Bruce’s literary career was a result of this lack of communication, and acknowledgement of the complexity and history of Indigenous people. Angry his culture was not considered alive and worthy of literary and academic recordings, Bruce shifted from a career in fiction to nonfiction writing. In his words: “Dark Emu has had a big impact… It’s because my grandmother bribed me to go to school…. From a family of no schooling at all, all thirteen cousins graduated from uni/college because of that one woman [grandmother]. Because of her we can!”. Bruce continues: “telling stories was the way we communicated [from his father’s side]. It [literary career] was a culmination of accidents to occur.”

How can Landcare bridge this gap between Indigenous and non-Indigenous land management, and recognise the methods of traditional owners?

“Realise as a nation, bashing the hell out of the soil… taking every tree out of the gully and having enormous erosion [is not working]. Landcare came in… and people were going into the Creeks of Apollo Bay and …. Planting trees on the riverbank. Simple stuff like that. Not rocket science.” Bruce elaborates, talking about his property on the banks on the Genoa River in far East Gippsland and the Landcare work there (and the extensive involvement of his son). “We don’t own Mother Earth. She owns is.”

On the role of cool burning, Indigenous knowledge and cultivation of grasslands.

Bruce is quick to emphasise that cool burning is critical – but only at the right time of year. Knowledge has been lost, and it is an ongoing process to restore and relearn the traditional methods of landscape management. “We ask the old people and we go back to the literature… [They had] intimate knowledge of when to burn (day length, wind and dew), fires and taking care…”.

On discussing Indigenous food, native grasses as cultivated crops and Indigenous ownership of traditional food resources.

Bruce is enthusiastic to talk about Indigenous people owning and working in the scape of Indigenous food cultivation, harvesting, marketing and sale. He points fo Sharon Windsor of Mudgee, IndigiEarth & Black Duck (Bruce’s’ own food company planning to develop and sell kangaroo-grass flour products next year). He notes that there is substantial work and interest in Western Australia, with consumers embracing traditional foods. “[We’re] trying to organise ourselves so large food companies don’t put a brand on it and dispossess us once again… we don’t want to be dispossessed twice.” Bruce emphasises that Indigenous people must be able to sell, and take ownership of the native food industry and process.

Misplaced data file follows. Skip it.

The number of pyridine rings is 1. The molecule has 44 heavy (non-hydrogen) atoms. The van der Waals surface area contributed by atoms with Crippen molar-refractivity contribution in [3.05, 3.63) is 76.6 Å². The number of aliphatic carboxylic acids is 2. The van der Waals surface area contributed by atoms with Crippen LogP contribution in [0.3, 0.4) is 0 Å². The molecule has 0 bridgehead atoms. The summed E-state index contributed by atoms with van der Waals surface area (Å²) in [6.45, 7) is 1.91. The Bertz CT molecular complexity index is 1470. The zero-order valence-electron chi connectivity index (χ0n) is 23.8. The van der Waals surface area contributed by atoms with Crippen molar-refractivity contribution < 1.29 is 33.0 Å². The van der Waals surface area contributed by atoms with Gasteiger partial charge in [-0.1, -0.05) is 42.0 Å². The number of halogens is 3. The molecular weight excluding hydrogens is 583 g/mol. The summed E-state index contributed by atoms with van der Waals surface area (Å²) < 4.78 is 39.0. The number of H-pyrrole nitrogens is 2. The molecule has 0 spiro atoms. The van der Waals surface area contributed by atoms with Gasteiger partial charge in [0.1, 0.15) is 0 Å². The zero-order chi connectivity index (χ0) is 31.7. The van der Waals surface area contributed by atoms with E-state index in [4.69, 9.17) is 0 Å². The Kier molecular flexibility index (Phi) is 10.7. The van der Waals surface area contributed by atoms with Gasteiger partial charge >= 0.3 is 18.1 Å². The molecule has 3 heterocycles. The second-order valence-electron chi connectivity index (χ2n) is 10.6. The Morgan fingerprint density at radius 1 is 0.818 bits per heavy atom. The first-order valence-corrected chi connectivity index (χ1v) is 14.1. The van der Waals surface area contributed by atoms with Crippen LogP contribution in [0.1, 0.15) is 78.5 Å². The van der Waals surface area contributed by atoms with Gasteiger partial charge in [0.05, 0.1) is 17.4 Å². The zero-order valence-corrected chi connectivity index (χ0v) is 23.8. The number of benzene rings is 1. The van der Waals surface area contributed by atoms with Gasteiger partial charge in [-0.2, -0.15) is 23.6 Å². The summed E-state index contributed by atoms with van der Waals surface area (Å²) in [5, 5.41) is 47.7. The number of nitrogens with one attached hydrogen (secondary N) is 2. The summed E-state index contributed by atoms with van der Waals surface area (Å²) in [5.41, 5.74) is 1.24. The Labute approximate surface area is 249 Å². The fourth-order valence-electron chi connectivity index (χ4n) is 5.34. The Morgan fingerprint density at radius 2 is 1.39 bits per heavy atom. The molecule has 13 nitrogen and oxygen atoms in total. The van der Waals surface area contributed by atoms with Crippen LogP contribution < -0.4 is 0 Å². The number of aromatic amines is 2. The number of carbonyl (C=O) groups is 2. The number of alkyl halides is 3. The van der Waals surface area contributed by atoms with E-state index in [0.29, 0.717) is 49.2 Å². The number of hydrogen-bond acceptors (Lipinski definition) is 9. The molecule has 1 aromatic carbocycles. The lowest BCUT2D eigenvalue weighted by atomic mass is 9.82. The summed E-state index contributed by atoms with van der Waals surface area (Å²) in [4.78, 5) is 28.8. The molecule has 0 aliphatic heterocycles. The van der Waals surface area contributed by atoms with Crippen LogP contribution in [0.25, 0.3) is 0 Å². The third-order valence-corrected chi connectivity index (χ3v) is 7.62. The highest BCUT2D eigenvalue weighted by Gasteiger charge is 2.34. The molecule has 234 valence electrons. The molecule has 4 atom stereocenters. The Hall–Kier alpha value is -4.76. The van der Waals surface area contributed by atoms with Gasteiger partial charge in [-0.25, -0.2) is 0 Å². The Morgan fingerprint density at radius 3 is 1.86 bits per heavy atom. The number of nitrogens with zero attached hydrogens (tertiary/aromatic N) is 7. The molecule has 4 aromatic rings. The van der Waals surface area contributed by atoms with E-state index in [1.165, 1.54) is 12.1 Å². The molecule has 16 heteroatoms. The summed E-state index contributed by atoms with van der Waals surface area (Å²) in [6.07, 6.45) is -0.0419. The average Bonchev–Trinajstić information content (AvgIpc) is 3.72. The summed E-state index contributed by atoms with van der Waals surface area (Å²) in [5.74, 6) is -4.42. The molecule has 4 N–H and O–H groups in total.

Indigenous stone tools – such as this cultivation pick – are found across Australia, and evidence of the highly sophisticated and complex farming systems of Indigenous people. (Credit: Australian Farmers, 2018.)

What partnerships (government or private) do you believe we need to pursue most urgently to realise real change?

“We need to be in that conversation when they do. We need to be able to guide and implement government policy. If were in there in conversation we can influence that, but Aboriginal groups must be involved…. We had an enthusiastic [non-Indigenous commercial] group on the South Coast, but the only thing they forgot to do was be involved in the local Aboriginal community…. Involve [Indigenous people] at the start of an organisation, not at the end of a project when you [need a box ticked]. Do it at the conception of the idea, and be prepared to be suprised by the involvement of Aboriginal people…. See kids who are real ratbags to turn into real decent people [by respecting culture and including them in agriculture]”.

Next book?

Bruce has plans for a short story and novel, as well as The Young Dark Emu children’s book in June (a rewriting of Dark Emu for a younger audience). Bruce is looking at more books following on from the legacy of Dark Emu, and is working on an Aboriginal History of Australia for 8-12 year olds in collaboration with the National Library of Australia.

Closing thoughts:

“Land and care and love”, and: “we’re starting to look at the old history of this place, 120,000 years… Archeology of Australia and how there is so much coming out now. We’ll be teaching our kids about this in 10 years time.”

Dark Emu, the groundbreaking book written by Bruce Pascoe exploring Indigenous agriculture in Australia.

You can read more and keep updated with Bruce on his website here. Bruce has appeared at TedXSydney, and has established Black Duck Foods to bring Indigenous foods to the marketplace, whilst retaining Indigenous ownership of the entire ‘paddock-to-plate’ process. Dark Emu is available from all good booksellers.